9. I really related to reading your post. I’m a Mom and a Step-Mom and my daughter has a Step-Mom of her own. The step-mom has sent me hundreds of emails over the past 15 years with biting comments and suggestions and has failed to see why I’m not appreciative of receiving them. A real blow to the self-esteem. So several years ago I just started deleting them from my inbox before ever opening them and save myself the emotional roller coaster ride. It was so refreshing to hear that you thought about it and sent an apologetic email. People make mistakes, but acknowledging them and extending an olive branch when you have hurt someone is refreshing. I think it’s unlikely that I will ever receive an email like the one you sent as an apology. However, In my own relationships with my Hubby’s two ex-wives I have been successful at never sending an email to one of them trying to set them straight. I haven’t been as successful at not expending energy on thinking and stewing about things they have done to the kids, my Hubby or me. So even though I’ve never shared those feelings with them it has taken up a lot of space in my life with negativity. You can’t change people, but you can change whether it rules your life. Slowly over time I have started to let go and move on.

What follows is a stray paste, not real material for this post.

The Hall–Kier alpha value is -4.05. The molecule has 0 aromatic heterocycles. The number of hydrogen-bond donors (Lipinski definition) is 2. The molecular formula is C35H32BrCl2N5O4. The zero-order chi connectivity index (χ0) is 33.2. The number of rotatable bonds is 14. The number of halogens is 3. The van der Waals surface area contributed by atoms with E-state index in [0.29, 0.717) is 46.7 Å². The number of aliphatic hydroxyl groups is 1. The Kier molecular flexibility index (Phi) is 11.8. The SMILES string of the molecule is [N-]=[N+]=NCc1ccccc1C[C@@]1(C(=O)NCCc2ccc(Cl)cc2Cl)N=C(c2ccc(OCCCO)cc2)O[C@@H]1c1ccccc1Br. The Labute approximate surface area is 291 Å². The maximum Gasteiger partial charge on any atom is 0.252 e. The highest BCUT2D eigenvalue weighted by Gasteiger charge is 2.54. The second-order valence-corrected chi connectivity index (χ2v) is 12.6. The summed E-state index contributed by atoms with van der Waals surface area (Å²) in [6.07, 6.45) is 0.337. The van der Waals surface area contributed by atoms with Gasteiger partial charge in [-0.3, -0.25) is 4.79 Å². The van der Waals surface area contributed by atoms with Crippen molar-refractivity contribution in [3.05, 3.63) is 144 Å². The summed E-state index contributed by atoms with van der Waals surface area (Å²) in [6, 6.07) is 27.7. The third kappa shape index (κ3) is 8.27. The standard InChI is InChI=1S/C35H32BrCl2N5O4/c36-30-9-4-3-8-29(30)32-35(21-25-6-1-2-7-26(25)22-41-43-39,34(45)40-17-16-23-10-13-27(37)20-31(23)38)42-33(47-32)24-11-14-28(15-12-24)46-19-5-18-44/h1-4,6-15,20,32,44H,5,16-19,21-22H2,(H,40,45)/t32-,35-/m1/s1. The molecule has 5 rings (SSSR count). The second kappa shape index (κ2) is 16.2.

10. Lisa, I like that you did what you needed to do to stop that emotional roller coaster for yourself. It sounds like you’re on the right track to eventually letting them take up less and less space in your life!